For those who were wondering, before Super Bowl 53 on Sunday night, Tom Brady had led the Patriots to 13 points twice his 39 previous postseason games. New England lost both games — 27-13 in Denver in the 2005 postseason, and 28-13 to the Ravens in the AFC title game after the 2012 season. In their three straight Super Bowl trips, before Sunday, the Patriots averaged 34.3 points a game, busting 30 or more in seven of those eight games.
In Brady's 40th postseason game, against the Rams, the quarterback led the Patriots to 13 points. They were shut out in the first quarter and had three points at halftime. They didn't score a touchdown, their only one, until seven minutes left in the game.
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The Rams' defense did all of that to Brady in his ninth Super Bowl appearance. They kept the Patriots out of the end zone over and over, took the ball away from the QB, limited the damage by Super Bowl MVP Julian Edelman, held Rob Gronkowski in check until the late touchdown drive, held them to 3-of-12 in third-down conversions and halted them on a critical fourth down late in the first half.
They even stonewalled New England one final time, surrendering a field goal that kept the Patriots from putting it away with a touchdown or running out the clock, and giving the offense the ball back for one more chance.
That offense supported them with the fewest points in Super Bowl history.
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The Rams constructed this defense last offseason, in an all-in push to win now: Ndamukong Suh, Aqib Talib, Marcus Peters, and a monster contract for Aaron Donald. The unit got ridiculed often, after it gave up 51 points to the Chiefs and still won, after the Saints burned Peters and then talked about it in their regular-season meeting. When LA made its run to the Super Bowl — including through New Orleans — its defense made the right play at the right time.
The Rams did that all night in Atlanta, above and beyond any time they were called upon to do it all season. It didn't matter.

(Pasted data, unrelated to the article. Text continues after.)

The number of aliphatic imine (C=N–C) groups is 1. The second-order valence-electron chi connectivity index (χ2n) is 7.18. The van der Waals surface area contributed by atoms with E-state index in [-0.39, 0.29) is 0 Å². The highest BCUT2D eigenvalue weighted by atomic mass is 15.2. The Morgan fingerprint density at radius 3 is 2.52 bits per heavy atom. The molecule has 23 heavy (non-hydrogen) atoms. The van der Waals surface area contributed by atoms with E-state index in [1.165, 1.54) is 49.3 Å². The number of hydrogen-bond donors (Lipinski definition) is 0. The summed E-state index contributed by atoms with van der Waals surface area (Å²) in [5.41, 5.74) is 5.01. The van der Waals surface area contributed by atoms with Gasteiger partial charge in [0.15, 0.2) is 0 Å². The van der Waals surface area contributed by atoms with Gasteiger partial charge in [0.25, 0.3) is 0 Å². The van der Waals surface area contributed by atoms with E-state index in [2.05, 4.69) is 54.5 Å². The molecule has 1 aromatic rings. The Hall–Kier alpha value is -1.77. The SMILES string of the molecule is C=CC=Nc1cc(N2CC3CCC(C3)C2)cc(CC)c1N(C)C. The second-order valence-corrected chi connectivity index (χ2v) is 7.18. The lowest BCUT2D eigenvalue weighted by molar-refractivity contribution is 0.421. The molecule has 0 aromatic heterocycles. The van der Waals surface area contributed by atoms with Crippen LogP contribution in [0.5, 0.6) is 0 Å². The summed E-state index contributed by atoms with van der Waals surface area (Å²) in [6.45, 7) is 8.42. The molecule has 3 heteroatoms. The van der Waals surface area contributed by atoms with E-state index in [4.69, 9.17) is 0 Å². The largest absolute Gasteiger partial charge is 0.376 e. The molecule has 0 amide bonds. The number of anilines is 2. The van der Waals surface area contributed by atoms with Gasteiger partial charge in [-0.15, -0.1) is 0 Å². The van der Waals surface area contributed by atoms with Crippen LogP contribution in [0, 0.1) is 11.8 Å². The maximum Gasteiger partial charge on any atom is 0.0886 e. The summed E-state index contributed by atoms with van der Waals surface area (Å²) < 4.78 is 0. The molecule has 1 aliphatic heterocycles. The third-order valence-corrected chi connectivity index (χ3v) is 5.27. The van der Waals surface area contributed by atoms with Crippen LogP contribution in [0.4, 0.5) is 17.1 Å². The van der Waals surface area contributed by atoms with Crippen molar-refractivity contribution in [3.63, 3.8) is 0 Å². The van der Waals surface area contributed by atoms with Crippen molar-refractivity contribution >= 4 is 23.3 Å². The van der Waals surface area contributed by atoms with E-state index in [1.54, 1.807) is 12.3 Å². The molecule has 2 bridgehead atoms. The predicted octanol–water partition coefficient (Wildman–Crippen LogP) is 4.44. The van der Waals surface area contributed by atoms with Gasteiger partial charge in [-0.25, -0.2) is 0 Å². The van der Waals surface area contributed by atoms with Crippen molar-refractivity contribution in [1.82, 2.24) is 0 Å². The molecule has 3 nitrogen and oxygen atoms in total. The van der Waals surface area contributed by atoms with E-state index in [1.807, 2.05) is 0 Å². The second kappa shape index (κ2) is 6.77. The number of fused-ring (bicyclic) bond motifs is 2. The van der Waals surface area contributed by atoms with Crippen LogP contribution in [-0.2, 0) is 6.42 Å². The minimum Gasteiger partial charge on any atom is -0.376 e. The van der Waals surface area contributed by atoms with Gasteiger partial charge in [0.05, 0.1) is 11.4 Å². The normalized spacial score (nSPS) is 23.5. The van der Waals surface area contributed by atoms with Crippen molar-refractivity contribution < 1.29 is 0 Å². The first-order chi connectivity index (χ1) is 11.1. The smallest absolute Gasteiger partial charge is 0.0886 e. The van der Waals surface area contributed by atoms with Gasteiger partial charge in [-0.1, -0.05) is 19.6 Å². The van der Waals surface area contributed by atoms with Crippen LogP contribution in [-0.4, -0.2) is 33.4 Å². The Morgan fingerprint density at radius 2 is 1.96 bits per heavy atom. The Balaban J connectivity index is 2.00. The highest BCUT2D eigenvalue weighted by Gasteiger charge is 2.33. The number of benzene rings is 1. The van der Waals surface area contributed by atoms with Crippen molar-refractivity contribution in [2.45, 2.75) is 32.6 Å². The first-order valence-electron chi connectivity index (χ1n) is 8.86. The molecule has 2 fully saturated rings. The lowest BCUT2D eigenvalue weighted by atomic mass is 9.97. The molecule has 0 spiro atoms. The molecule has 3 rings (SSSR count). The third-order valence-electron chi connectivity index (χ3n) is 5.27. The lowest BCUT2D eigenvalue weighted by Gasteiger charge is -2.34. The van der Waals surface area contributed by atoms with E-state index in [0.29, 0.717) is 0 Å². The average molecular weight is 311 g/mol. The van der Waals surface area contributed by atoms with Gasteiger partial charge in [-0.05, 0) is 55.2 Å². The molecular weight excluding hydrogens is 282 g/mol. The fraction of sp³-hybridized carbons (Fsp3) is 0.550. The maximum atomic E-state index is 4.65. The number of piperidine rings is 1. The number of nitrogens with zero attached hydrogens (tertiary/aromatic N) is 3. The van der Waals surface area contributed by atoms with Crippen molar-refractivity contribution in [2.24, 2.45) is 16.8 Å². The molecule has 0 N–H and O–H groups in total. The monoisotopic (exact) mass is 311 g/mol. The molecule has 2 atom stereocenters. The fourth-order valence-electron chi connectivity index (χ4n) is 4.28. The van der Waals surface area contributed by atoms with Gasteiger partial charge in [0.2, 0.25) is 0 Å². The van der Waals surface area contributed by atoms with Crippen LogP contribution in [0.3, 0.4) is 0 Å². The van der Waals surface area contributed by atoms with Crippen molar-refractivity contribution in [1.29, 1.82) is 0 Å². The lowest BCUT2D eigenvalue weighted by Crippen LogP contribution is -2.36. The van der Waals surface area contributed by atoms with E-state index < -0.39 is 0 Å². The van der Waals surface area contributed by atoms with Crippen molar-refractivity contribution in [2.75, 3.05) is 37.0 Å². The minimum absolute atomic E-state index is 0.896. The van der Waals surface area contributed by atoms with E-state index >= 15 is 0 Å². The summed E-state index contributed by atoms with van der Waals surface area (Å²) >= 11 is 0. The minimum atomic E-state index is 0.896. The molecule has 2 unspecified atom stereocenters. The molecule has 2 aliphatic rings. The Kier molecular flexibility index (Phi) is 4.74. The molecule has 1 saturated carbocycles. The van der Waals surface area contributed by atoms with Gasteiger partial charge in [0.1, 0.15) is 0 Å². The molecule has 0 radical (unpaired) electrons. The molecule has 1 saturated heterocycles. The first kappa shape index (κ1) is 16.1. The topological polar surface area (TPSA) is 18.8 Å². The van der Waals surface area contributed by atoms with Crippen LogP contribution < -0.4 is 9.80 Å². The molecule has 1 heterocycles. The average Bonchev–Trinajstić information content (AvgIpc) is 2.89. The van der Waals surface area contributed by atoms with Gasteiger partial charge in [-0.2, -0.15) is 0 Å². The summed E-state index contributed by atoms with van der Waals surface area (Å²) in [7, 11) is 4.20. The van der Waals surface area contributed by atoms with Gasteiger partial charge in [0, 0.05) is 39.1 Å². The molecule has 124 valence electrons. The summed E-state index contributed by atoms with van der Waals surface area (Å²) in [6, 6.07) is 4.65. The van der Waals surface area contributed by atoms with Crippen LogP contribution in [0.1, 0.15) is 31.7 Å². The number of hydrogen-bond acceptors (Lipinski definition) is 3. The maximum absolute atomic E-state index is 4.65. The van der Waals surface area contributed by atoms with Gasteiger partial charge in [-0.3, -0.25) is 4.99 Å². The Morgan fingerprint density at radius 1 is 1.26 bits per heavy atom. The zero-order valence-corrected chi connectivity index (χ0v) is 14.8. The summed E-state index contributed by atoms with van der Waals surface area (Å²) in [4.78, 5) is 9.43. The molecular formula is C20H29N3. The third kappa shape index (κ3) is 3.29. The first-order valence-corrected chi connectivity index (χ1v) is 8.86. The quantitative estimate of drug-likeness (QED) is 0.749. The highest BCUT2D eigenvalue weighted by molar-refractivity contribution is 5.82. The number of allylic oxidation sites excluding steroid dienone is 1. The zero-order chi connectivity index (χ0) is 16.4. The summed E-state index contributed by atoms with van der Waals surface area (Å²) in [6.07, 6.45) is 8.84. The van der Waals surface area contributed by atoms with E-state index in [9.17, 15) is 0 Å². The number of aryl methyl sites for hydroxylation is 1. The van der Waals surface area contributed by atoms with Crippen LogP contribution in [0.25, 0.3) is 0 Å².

The last score anyone expected from this Super Bowl was 13-3, and the last sight anyone expected to see was Brady celebrating after generating one touchdown, the same number of times he was intercepted and was sacked. It was the "3" produced by Jared Goff and the Rams' offense that negated it all.
"It kills, it kills," Goff told media afterward. "It hurts me so much, just knowing how well our defense played, against that team, against Tom — to play that well defensively and us not hold up our end of the bargain. It's our job to score points, and we didn't do it."
It wasn't the fault of the defense that gave up 24.0 points a game in the regular season, just 20th in the league, and 358.5 yards a game, 14th overall. The offense ranked second in points and second in yards. Hold the other side to 13 points, and with that offense, the parade is sure to be in LA this week instead of Boston.
Despite everything Edelman did, despite Gronkowski's late heroics and the punch their running game packed at certain times, the Patriots were kept out of the end zone until the end. Their 407 total yards make the all-time list of misleading Super Bowl stats: 141 of those yards came on the touchdown drive and the ensuing field-goal drive in the final minutes … following the soul-crushing interception by Goff inside the five, when a touchdown would have tied the game or given the Rams the lead.
With the Rams defense’s reputation as underachievers all season, even when they rose to the occasion at the right time, it wasn't reasonable to have faith that they'd stop Brady enough to beat him.
But when the Patriots finally went on their one and only potent drive, it meant the difference between winning and losing. Had their offensive counterparts not been equally dominated by the Patriots defense or shot themselves in the foot, the drive would not have carried the same consequences.
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The Rams' Wade Phillips-led defense did everything that could have been asked of it, and more. If it couldn't hold up that one last time, it shouldn't have had such dire consequences. But when the Rams had the ball, Goff was rendered so inept, the receivers so invisible and Todd Gurley so mysteriously absent, every trip onto the field for the defense carried immense weight.
They barely buckled. It was just catastrophic when they did.